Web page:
Hounslow and Ealing Community Based Palliative Care Local Engagement event 05 October 2023

We would like to say thank you to everyone who attended the event.  Their thoughts and feedback will be used as evidence as we move forward to develop the future model of care.

View the recording of the meeting

View the presentation

Jane Wheeler (NHS NW London Local Care Programme director) and Michelle Scaife (NHS NW London programme delivery manager for last phase of life and Universal Care Plan) gave a presentation on the NW London proposed new model of care for community-based specialist palliative care services for adults.

Key highlights

  • The need to consider palliative care for those younger than 18.
  • Whether the model of care lacked the ambition and scope to address the challenges and changes necessary for specialist palliative care in NW London. 
  • Whether the scope of the work needed to be widened to address the integration with other services that will be required for the proposed system to work (e.g. community services, accident and emergency)
  • How the 24 helpline would integrate with existing community helpline services and address any confusion or uncertainty patients or care givers may have in accessing services.
  • Whether acute specialist palliative care had been involved in the development of the model and whether Hounslow (end of life steering group, local hospital) representatives had been involved.
  • The need to avoid creating further silos within and between the services proposed within the model of care and existing services (e.g. acute).
  • Why rapid response is missing from the model of care and how the advice line will link to providing actual support in the home and in a crisis.
  • The importance of communicating with and supporting family members of the patient through the various EOL stages and services and making this journey clear so they can input to the care received.
  • The importance of embracing and empowering family members and carers and helping them understand how to deal with practical care issue (e.g. bed sores), including carer networks and other support systems that can help carers share experiences, knowledge and best practice.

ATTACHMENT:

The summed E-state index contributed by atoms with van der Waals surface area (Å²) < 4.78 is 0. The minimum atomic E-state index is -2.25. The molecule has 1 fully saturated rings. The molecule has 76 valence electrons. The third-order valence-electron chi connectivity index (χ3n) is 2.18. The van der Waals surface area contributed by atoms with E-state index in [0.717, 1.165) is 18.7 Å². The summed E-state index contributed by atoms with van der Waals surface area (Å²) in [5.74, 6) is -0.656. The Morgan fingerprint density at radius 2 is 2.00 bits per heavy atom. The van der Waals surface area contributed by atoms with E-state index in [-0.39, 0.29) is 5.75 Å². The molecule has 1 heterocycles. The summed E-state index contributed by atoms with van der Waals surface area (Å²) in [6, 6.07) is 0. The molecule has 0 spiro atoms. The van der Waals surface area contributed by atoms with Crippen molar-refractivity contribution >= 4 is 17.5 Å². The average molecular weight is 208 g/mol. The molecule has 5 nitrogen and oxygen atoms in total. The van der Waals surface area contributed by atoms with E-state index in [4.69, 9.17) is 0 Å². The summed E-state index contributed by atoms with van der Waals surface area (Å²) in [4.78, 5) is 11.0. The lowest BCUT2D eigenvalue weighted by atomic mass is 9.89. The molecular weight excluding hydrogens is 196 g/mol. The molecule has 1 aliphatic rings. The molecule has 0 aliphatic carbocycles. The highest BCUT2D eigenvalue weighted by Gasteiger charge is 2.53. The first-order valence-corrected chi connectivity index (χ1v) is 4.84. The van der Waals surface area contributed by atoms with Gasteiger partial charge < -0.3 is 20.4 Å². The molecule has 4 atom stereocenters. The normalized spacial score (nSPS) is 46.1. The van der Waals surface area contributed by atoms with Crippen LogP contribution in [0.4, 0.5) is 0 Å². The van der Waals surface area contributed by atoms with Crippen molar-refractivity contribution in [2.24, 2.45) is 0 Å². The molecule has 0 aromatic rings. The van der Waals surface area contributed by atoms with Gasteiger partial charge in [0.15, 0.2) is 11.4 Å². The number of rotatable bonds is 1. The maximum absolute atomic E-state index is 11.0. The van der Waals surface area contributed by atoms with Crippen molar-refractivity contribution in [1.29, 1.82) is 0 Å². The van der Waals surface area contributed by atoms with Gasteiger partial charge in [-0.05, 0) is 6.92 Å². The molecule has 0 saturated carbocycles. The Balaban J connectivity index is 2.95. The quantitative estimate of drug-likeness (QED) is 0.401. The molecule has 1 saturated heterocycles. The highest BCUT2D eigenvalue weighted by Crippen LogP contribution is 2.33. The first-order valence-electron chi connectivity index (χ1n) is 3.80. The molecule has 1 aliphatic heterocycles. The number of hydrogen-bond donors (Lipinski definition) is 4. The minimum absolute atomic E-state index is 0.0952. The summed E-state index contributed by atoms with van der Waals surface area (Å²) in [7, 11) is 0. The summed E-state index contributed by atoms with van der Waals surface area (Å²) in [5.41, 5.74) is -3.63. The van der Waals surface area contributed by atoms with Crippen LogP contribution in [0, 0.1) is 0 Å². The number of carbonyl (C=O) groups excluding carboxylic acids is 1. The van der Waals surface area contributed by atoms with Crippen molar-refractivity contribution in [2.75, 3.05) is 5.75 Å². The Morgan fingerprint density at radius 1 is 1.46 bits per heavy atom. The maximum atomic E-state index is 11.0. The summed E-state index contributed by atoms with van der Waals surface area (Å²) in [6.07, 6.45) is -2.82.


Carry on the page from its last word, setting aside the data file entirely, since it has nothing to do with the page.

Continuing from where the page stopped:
• Whether care plans should encompass support for family and friends as well as the patient.
  • What mechanisms are/ will be in place to gather feedback from patients, family and carers.
  • Whether process such as case conferences and weekly reviews can be made more transparent and accessible.
  • The importance of clear anchor points in the care coordination process and the supporting role that community matrons can play here.
  • The fact that patient needs and circumstances vary and that this could be articulated more in the model of care.
  • The importance of places in which patients and/or family can talk to people who’ve experienced or are experiencing palliative care, such as coffee mornings.
  • n attendee supported the intention to introduce enhanced end of life care beds to help address the need to discharge patients from hospital but where care at home is inappropriate. They questioned how challenges such as staffing, skills and delivery locations would be addressed.
  • The need for clear public information on end of life care that will allow people to quickly get up to speed (e.g. where they are unexpectedly informed a relative needs EOL care).  
  • What people should be doing to prepare for end of life (e.g. advance care planning).
  • How advice and guidance from clinical to support GPs with referrals will be delivered on the ground.
  • How we are engaging with faith organisations (e.g. Southall Faith Forum).
  • How diversity training will be monitored.
  • The potential role of volunteer care navigators in helping people get to the right services.
  • The need to bridge the skills gap in rapid response teams.
  • Could we create a basic guide to NW London end of life care in South East Asian languages as this would be particularly helpful in Hounslow.

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